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The Latest: State Senate leader praises lawmaker diversity

February 4, 2019

CARSON CITY, Nev. (AP) — The Latest on the beginning of the Nevada Legislature (all times local):

3:25 p.m.

Nevada Senate Majority Leader is calling the new Legislature a “truly historic display of diversity.”

State Senator Kelvin Atkinson says the first female-majority Legislature is unprecedented and overdue, calling the body a true representation of the state.

He says he is proud to consider the senate’s minority leader, James Settelmeyer, a friend even though they come from differing backgrounds.

Atkinson says they have differences on ideas, but “worked together on many issues in the spirit of making Nevada better.”

3:10 p.m.

Nevada Gov. Steve Sisolak is closing state offices in Washoe and Douglas Counties due to worsening snowy weather that’s creating dangerous road conditions.

Sisolak earlier Monday closed state executive branch offices in Carson City as blizzard conditions were reported.

State workers are being granted administrative leave.

Sisolak’s order does not apply to public safety and corrections workers considered essential.

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2:30 p.m.

Nevada Gov. Steve Sisolak has ordered the closure of state offices in Carson City as blizzard conditions have moved into northern Nevada.

The Democrat’s order Monday closed executive branch offices starting at 1:30 p.m. It does not apply to essential public safety and corrections workers or the Nevada Legislature, which kicked off its 2019 session Monday morning.

Workers whose offices are closed will be given administrative leave.

Sisolak’s office says he and state law enforcement agencies are watching weather conditions and will determine if state offices in Reno should also be closed.

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1:40 p.m.

Nevada’s Assembly Speaker says the Legislature will move to ban bump stocks, which were used in the 2017 Las Vegas shooting to modify weapons and mimic the pace of a fully automatic firearm.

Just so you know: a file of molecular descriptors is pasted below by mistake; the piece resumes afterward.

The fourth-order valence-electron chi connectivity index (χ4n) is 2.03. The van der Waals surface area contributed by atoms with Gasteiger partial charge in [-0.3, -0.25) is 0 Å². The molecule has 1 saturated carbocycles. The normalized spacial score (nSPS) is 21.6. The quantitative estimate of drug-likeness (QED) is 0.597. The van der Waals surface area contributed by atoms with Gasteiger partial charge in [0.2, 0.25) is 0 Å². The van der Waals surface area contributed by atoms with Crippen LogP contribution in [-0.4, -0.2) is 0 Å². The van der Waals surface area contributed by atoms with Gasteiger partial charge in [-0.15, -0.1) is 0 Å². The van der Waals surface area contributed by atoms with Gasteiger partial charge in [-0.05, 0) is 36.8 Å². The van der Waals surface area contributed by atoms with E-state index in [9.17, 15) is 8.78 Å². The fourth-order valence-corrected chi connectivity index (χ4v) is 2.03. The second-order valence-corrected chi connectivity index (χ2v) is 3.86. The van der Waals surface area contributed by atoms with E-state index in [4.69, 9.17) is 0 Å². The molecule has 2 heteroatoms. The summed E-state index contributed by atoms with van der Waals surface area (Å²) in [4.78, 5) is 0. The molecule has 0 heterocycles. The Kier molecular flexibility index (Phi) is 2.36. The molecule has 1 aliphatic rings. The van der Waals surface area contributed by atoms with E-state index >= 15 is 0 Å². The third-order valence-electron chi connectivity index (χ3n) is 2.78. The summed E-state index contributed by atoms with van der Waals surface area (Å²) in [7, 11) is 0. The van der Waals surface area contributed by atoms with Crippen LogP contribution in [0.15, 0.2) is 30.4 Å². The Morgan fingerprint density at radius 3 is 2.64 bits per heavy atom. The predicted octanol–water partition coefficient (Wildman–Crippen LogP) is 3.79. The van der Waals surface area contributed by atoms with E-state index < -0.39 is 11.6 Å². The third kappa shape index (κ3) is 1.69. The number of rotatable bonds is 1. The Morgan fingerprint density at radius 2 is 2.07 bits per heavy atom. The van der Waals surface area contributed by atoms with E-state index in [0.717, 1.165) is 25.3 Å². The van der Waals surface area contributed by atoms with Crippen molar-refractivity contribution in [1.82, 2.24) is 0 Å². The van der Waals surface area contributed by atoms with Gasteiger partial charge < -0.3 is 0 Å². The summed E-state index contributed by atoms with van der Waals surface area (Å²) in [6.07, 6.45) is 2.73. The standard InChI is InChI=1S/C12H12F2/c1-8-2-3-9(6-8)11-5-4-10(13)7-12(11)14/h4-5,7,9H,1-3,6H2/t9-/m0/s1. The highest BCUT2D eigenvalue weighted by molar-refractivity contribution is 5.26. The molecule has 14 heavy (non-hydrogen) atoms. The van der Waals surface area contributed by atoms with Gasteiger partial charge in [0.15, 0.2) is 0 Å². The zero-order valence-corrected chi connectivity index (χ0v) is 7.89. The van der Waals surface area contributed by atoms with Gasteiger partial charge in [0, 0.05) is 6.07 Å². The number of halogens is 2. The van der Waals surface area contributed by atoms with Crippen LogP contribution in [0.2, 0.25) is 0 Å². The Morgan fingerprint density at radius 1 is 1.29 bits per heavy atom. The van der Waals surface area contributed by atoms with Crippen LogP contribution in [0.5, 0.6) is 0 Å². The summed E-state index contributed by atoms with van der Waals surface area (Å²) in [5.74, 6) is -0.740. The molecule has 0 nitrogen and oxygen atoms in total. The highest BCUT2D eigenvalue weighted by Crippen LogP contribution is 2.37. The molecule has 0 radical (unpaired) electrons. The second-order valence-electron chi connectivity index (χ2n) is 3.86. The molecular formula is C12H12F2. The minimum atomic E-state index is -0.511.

Jason Frierson, a Democrat, says Assemblywoman Sandra Jauregui had to flee for her life during the attack on the outdoor concert. He says “this is personal, and it’s certainly personal to Assemblywoman Jauregui.”

He says they will stand “for a safer Nevada” so the actions of first responders following the shooting will not be in vain.

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12:35 p.m.

Assembly Speaker Jason Frierson says lawmakers should commit to supporting public education, improving economic security and ensuring quality health care.

The Democratic lawmaker on Monday said the legislature should modernize a funding plan for education, provide teachers with more tools and reward educators who work in challenging schools.

Frierson also expressed support for apprenticeship programs, equal pay and access to paid leave.

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12:30 p.m.

Assembly Speaker Jason Frierson is praising the country’s first overall female-majority Legislature as a “milestone.”

He addressed the packed Assembly chamber in Carson City, Nevada, on Monday. Assembly members were sworn in earlier Monday.

Frierson thanked former Republican Gov. Brian Sandoval, saying he was proud to call him his friend. The Assembly Speaker says he believes in the priorities laid out by Gov. Steve Sisolak, including voting rights, criminal justice reform and expanding health care options for residents.

Frierson says the female majority legislature must be a meaningful advancement for Nevadans, instead of simply being symbolic.

He says the majority female legislature brings Nevadans closer to true representative democracy.

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9:30 a.m.

Nevada’s Legislature is scheduled to begin today, marking the first state in the nation to have an overall majority female legislature.

Democrats hold control over both bodies of the legislature, with a two-thirds supermajority in the Assembly and a majority in the Senate.

Democratic Gov. Steve Sisolak has proposed progressive initiatives and Democratic lawmakers say they plan to revisit bills that were vetoed by past Republican Gov. Brian Sandoval after the 2017 legislative session.

A floor session for the state’s Assembly is scheduled to begin at 11 a.m., followed by a Senate floor session an hour later.

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